SECTION 2 - Six Key Principles of Ecological Restoration Practice

Six key principles are used to provide a framework for conceptualising, defining and measuring ecological restoration, particularly at a time of rapid environmental change. (See also Appendix 2 Values and principles underpinning ecological restoration.)

Principle 5. Restoration science and practice are synergistic

Ecological restoration is a rapidly emerging practice that often relies upon processes of trial and error, with monitoring increasingly being informed by scientific approaches (Box 3 in Principle 3). Formal field experiments can also be incorporated into restoration practice, generating new findings to both inform adaptive management and provide valuable insights for the natural sciences.

Examples of integrating research and practice .

Science is not the preserve of professional scientists – rather it is a logical approach to thinking based on systematic, repeatable observations, and experiments to test a prediction (hypothesis).To optimise our ability to gain knowledge from restoration practice and be informed by science-practice, partnerships should be encouraged. Such partnerships will help optimise potential for innovative restoration approaches to provide reproducible data and robust guidance for future activities.

Substantial background knowledge of both restoration practice and underpinning ecology is needed for professional ecological restoration planning, implementation and monitoring, requiring the planner and practitioner to draw as fully as possible from all learnings to date. Further applied and basic science is needed in a range of scenarios to support the ongoing development of the discipline of ecological restoration. This is particularly needed with respect to understanding how an ecosystem is assembled and what may be the critical minimum conditions needed to enable an ecosystem to continue its own recovery processes unaided (complete with characteristic resistance and resilience to stresses). There is also an emerging need for science to assist with assessing the potential adaptability of a plant or animal population to climate change. If little is known about a population, research may be needed to determine the degree of assistance required to improve climate-readiness, i.e. improve the potential adaptability of a population to anticipated climate scenarios (Appendix 3).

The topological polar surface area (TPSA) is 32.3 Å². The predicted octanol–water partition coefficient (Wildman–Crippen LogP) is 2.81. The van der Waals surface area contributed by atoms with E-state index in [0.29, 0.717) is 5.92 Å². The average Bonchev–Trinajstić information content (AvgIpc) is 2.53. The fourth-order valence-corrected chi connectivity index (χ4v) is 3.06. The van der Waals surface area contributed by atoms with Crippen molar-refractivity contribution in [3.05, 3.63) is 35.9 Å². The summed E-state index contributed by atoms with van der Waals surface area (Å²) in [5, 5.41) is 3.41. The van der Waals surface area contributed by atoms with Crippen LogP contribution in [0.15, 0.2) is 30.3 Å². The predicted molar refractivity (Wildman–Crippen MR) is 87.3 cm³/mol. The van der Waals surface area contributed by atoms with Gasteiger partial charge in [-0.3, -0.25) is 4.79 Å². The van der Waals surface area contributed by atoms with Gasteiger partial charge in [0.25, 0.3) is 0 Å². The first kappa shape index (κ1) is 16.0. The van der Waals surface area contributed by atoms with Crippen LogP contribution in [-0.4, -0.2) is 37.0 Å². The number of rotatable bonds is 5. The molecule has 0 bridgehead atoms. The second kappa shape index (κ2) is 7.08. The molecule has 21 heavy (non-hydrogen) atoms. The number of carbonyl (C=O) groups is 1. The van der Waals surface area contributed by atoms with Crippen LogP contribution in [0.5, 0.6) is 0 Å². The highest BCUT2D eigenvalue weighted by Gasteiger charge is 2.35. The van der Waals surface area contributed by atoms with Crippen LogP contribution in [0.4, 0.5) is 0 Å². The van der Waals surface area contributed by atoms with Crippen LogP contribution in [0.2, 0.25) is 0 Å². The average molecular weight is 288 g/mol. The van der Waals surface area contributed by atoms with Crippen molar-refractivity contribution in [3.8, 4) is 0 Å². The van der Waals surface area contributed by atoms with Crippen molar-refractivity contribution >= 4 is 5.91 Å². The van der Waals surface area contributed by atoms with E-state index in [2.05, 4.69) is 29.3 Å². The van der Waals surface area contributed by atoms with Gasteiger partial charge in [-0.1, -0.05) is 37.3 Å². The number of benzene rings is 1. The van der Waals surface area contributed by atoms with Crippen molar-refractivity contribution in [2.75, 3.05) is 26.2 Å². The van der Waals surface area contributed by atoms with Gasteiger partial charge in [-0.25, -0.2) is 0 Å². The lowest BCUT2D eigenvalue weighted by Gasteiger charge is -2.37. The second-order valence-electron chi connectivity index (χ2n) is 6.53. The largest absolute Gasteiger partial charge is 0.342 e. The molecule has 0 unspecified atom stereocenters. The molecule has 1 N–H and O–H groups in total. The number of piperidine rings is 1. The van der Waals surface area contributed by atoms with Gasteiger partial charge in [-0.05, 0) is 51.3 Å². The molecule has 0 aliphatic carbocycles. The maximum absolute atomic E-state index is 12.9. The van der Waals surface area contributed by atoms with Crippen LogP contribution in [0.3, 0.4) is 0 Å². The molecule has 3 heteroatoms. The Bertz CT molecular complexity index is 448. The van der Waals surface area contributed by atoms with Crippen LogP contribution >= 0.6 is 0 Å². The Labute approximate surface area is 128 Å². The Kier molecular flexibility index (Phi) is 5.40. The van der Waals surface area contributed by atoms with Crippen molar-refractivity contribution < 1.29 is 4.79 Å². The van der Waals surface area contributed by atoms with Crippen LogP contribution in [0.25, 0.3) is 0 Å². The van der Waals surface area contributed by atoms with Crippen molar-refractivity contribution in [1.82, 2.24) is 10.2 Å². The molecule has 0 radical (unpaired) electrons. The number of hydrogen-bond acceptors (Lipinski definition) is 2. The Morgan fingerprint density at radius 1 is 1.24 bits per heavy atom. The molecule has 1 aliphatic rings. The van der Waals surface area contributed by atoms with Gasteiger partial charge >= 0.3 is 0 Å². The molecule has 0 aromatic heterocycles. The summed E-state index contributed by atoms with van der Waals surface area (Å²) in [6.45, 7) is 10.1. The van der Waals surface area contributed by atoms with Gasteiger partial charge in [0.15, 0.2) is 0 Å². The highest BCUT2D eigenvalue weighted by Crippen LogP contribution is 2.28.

Formal research can help practitioners overcome what can seem intransigent barriers to recovery, particularly for larger scale projects where cost-effectiveness becomes paramount. These barriers might include hostile substrate conditions, problematic reproductive attributes of species and inadequate supply and quality of germplasm. In cases of mandatory restoration, transparency regarding the availability of scientific knowledge to support a restoration outcome would be expected at the development proposal stage. Where reasonable or unanticipated technical challenges arise during a mandatory restoration project, targeted research should be undertaken to identify solutions. If such research is appropriate and adequate but still fails to provide the technical solutions to meet performance criteria in relation to a restoration objective, it would be appropriate to redefine the restoration end-point to a 'rehabilitation' classification for that objective as soon as possible and seek alternative compensations to meet regulatory requirements.

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